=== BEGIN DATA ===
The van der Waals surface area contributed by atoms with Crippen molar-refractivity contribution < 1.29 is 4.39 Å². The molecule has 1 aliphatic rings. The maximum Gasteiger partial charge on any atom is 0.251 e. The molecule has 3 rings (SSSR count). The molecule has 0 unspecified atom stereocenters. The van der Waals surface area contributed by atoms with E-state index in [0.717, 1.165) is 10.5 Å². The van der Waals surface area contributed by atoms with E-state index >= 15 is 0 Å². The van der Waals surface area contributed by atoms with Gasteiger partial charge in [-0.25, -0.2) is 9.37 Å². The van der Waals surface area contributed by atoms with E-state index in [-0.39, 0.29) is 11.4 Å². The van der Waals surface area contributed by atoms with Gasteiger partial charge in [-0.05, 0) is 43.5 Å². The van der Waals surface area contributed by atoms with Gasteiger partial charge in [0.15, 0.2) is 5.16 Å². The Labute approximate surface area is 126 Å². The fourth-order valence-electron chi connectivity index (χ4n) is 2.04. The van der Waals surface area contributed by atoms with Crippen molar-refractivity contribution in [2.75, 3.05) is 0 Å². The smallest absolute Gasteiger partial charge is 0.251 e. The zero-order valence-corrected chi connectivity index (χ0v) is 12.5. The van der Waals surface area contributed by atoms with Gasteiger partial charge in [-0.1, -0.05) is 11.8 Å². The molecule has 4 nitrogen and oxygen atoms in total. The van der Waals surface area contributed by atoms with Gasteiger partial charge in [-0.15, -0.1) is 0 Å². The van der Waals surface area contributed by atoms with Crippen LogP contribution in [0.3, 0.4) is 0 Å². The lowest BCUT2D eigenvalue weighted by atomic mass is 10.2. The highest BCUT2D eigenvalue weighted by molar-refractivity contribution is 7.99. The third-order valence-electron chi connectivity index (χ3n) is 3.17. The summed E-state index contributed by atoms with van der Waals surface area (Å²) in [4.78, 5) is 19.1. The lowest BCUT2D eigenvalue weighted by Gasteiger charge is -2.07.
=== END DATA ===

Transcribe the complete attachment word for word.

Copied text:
The van der Waals surface area contributed by atoms with Crippen molar-refractivity contribution < 1.29 is 4.39 Å². The molecule has 1 aliphatic rings. The maximum Gasteiger partial charge on any atom is 0.251 e. The molecule has 3 rings (SSSR count). The molecule has 0 unspecified atom stereocenters. The van der Waals surface area contributed by atoms with E-state index in [0.717, 1.165) is 10.5 Å². The van der Waals surface area contributed by atoms with E-state index >= 15 is 0 Å². The van der Waals surface area contributed by atoms with Gasteiger partial charge in [-0.25, -0.2) is 9.37 Å². The van der Waals surface area contributed by atoms with E-state index in [-0.39, 0.29) is 11.4 Å². The van der Waals surface area contributed by atoms with Gasteiger partial charge in [-0.05, 0) is 43.5 Å². The van der Waals surface area contributed by atoms with Gasteiger partial charge in [0.15, 0.2) is 5.16 Å². The Labute approximate surface area is 126 Å². The fourth-order valence-electron chi connectivity index (χ4n) is 2.04. The van der Waals surface area contributed by atoms with Crippen molar-refractivity contribution in [2.75, 3.05) is 0 Å². The smallest absolute Gasteiger partial charge is 0.251 e. The zero-order valence-corrected chi connectivity index (χ0v) is 12.5. The van der Waals surface area contributed by atoms with Gasteiger partial charge in [-0.1, -0.05) is 11.8 Å². The molecule has 4 nitrogen and oxygen atoms in total. The van der Waals surface area contributed by atoms with Gasteiger partial charge in [-0.15, -0.1) is 0 Å². The van der Waals surface area contributed by atoms with Crippen LogP contribution in [0.3, 0.4) is 0 Å². The lowest BCUT2D eigenvalue weighted by atomic mass is 10.2. The highest BCUT2D eigenvalue weighted by molar-refractivity contribution is 7.99. The third-order valence-electron chi connectivity index (χ3n) is 3.17. The summed E-state index contributed by atoms with van der Waals surface area (Å²) in [4.78, 5) is 19.1. The lowest BCUT2D eigenvalue weighted by Gasteiger charge is -2.07.